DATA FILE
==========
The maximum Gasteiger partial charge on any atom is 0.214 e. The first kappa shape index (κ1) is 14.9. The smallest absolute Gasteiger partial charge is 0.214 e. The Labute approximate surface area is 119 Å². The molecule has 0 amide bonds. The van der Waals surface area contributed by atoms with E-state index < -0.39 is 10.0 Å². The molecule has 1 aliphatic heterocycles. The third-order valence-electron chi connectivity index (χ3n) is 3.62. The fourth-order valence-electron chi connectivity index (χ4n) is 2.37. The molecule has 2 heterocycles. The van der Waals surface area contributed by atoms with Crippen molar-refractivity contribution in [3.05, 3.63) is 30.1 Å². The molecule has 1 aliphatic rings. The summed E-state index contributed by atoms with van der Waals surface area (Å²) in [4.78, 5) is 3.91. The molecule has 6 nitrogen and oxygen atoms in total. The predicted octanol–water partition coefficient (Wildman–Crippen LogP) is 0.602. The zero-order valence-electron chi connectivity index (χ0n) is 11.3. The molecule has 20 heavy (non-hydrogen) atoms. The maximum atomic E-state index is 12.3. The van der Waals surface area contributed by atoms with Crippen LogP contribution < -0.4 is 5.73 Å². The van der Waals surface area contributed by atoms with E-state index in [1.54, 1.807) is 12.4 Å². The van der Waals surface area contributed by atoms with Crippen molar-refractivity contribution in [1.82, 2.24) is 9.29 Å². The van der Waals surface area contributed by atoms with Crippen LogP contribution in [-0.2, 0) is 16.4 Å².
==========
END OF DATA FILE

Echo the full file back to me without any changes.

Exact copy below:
The maximum Gasteiger partial charge on any atom is 0.214 e. The first kappa shape index (κ1) is 14.9. The smallest absolute Gasteiger partial charge is 0.214 e. The Labute approximate surface area is 119 Å². The molecule has 0 amide bonds. The van der Waals surface area contributed by atoms with E-state index < -0.39 is 10.0 Å². The molecule has 1 aliphatic heterocycles. The third-order valence-electron chi connectivity index (χ3n) is 3.62. The fourth-order valence-electron chi connectivity index (χ4n) is 2.37. The molecule has 2 heterocycles. The van der Waals surface area contributed by atoms with Crippen molar-refractivity contribution in [3.05, 3.63) is 30.1 Å². The molecule has 1 aliphatic rings. The summed E-state index contributed by atoms with van der Waals surface area (Å²) in [4.78, 5) is 3.91. The molecule has 6 nitrogen and oxygen atoms in total. The predicted octanol–water partition coefficient (Wildman–Crippen LogP) is 0.602. The zero-order valence-electron chi connectivity index (χ0n) is 11.3. The molecule has 20 heavy (non-hydrogen) atoms. The maximum atomic E-state index is 12.3. The van der Waals surface area contributed by atoms with Crippen LogP contribution < -0.4 is 5.73 Å². The van der Waals surface area contributed by atoms with E-state index in [1.54, 1.807) is 12.4 Å². The van der Waals surface area contributed by atoms with Crippen molar-refractivity contribution in [1.82, 2.24) is 9.29 Å². The van der Waals surface area contributed by atoms with Crippen LogP contribution in [-0.2, 0) is 16.4 Å².